The exact requirements for diagnostic investigations will vary from case to case, but a complete physical examination will be required.
As stress appears to be an important factor a detailed history will be taken regarding the household circumstances. Referral to behaviour specialists may also be required.
If there are indications of other neurologic abnormalities, then CSF samples, CT scans and MRI investigations may be appropriate to rule out other causes.
A thorough dental investigation is always appropriate. This will always require general anaesthesia and blood samples for metabolic and haematologic profiles are commonly obtained. Viral screens may also be obtained. Once anaesthetised the first consideration is to rule out any possible oral or pharyngeal foreign body. Then the whole mouth requires assessment and appropriate treatment for any resorptive lesions, fractured teeth or periodontal disease. Complete intraoral radiographic surveys must be utilised. If further extractions are required then these should be performed in an expert manner - as traumatic extractions may themselves exacerbate symptoms.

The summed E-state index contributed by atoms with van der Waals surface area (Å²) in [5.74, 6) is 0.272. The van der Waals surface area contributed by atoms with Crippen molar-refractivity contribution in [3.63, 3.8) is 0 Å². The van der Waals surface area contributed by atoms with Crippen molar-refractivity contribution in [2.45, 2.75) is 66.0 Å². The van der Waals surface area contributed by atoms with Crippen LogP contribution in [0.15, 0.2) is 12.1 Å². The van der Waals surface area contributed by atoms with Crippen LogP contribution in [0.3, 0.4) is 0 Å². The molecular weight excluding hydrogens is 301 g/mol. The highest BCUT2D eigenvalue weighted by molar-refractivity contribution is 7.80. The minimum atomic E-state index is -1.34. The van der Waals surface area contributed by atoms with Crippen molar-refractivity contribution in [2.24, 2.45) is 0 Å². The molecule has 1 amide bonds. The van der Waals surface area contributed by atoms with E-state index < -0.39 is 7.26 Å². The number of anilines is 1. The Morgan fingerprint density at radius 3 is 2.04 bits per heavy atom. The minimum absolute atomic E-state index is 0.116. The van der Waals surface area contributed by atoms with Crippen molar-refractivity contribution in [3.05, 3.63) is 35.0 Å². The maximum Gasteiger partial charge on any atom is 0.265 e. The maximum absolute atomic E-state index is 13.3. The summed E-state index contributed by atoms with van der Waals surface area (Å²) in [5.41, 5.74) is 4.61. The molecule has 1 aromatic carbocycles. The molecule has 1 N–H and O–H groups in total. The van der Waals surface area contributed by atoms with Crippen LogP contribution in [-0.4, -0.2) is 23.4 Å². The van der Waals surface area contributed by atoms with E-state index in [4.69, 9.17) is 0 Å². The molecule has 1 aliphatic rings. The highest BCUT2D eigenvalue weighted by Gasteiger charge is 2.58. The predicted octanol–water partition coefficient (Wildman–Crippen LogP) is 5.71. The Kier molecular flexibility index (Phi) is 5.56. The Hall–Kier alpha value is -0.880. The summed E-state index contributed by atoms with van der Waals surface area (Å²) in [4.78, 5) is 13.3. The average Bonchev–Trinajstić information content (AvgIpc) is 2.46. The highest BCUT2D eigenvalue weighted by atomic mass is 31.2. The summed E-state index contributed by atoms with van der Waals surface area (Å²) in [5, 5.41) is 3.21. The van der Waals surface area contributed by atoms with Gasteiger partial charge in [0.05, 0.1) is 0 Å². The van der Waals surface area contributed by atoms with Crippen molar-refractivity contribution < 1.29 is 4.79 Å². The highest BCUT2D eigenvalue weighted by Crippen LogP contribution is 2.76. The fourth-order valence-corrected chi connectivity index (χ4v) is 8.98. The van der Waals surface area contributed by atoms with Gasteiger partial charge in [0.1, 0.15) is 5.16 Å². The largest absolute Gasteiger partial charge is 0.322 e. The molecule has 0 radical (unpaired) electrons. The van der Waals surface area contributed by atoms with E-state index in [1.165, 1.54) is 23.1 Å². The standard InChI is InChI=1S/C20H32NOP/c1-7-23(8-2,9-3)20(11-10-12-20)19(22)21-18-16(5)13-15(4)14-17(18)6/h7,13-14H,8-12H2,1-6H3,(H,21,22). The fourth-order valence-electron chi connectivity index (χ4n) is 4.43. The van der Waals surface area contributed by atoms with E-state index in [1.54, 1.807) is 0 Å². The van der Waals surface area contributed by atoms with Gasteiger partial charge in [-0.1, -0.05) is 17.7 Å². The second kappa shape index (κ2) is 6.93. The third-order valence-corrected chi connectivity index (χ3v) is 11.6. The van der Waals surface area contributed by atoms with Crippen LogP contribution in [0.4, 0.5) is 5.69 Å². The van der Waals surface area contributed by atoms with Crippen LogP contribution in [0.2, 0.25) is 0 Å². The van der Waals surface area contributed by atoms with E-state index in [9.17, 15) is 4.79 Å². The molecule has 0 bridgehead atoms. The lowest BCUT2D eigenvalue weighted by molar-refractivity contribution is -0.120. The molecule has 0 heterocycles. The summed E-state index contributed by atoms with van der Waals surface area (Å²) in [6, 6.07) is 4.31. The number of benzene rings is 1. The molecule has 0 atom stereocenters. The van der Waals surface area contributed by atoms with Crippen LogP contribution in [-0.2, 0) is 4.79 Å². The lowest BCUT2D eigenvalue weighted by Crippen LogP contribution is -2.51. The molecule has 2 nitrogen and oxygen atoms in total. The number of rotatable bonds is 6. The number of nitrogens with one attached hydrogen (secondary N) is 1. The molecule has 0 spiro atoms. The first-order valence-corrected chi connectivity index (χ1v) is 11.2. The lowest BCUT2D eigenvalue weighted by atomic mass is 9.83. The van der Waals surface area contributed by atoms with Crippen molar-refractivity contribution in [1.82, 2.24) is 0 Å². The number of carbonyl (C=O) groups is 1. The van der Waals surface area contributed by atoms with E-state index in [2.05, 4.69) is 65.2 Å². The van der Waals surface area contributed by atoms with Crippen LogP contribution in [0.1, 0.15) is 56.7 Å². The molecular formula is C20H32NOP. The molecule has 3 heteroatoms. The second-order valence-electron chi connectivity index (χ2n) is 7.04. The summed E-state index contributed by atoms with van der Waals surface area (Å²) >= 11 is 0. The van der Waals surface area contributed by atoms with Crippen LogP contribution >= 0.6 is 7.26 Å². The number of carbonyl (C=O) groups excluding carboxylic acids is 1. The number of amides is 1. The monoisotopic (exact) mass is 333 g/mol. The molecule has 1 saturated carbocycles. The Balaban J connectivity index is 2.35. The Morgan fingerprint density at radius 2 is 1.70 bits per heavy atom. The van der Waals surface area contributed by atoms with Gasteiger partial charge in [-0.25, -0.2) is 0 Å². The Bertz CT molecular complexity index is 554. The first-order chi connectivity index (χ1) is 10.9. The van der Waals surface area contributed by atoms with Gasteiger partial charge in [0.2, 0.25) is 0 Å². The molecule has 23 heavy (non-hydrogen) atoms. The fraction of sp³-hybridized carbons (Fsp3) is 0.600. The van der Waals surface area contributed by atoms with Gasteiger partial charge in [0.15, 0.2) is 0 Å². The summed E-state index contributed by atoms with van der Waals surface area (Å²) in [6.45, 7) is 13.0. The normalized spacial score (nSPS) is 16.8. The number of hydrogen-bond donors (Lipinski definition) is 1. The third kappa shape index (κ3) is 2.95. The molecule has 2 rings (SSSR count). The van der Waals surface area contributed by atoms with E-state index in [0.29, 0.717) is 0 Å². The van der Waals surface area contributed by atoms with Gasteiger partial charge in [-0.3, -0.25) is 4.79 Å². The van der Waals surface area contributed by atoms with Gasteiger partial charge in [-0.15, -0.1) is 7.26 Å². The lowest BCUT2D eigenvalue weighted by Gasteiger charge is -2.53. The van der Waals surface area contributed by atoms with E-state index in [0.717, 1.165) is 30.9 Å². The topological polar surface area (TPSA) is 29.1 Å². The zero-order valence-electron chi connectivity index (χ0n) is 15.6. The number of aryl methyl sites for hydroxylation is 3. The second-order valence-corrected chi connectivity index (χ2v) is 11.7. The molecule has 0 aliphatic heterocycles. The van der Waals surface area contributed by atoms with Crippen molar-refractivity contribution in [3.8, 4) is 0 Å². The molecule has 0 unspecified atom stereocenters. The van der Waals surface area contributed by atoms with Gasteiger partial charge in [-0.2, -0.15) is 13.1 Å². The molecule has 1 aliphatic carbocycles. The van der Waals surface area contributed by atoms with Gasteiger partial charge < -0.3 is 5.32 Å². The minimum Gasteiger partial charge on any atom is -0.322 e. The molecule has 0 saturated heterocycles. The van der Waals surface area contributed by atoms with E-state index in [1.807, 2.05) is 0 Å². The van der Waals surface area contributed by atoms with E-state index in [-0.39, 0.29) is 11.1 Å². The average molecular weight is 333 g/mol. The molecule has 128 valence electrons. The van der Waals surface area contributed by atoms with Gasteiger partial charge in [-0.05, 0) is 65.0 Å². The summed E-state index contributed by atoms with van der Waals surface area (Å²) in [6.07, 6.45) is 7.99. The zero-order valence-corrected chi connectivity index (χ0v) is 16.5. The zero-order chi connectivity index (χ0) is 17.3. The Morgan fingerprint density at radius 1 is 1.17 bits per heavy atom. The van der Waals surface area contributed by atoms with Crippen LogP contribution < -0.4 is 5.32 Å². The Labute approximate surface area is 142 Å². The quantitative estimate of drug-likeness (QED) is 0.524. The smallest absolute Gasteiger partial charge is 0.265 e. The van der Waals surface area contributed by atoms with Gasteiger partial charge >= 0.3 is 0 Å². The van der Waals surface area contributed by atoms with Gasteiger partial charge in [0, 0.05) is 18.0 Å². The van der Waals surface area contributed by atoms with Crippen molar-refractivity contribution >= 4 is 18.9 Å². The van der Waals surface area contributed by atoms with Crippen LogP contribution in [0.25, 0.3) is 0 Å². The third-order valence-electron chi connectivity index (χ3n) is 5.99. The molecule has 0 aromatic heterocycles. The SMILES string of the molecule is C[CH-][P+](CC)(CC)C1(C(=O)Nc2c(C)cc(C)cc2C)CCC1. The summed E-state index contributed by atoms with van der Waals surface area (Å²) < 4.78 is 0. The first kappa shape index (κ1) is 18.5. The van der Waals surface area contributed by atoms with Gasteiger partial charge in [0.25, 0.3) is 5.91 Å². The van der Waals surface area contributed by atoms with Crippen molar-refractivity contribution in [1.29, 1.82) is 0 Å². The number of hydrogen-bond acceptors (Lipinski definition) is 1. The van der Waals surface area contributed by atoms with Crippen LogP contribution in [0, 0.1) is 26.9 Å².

If there is a surplus of blood after the profiles have been performed, then (with your permission if a case is confrimed as being positive for FOPS) a sample might be sent to a National Genetic Laboratory to help with future research.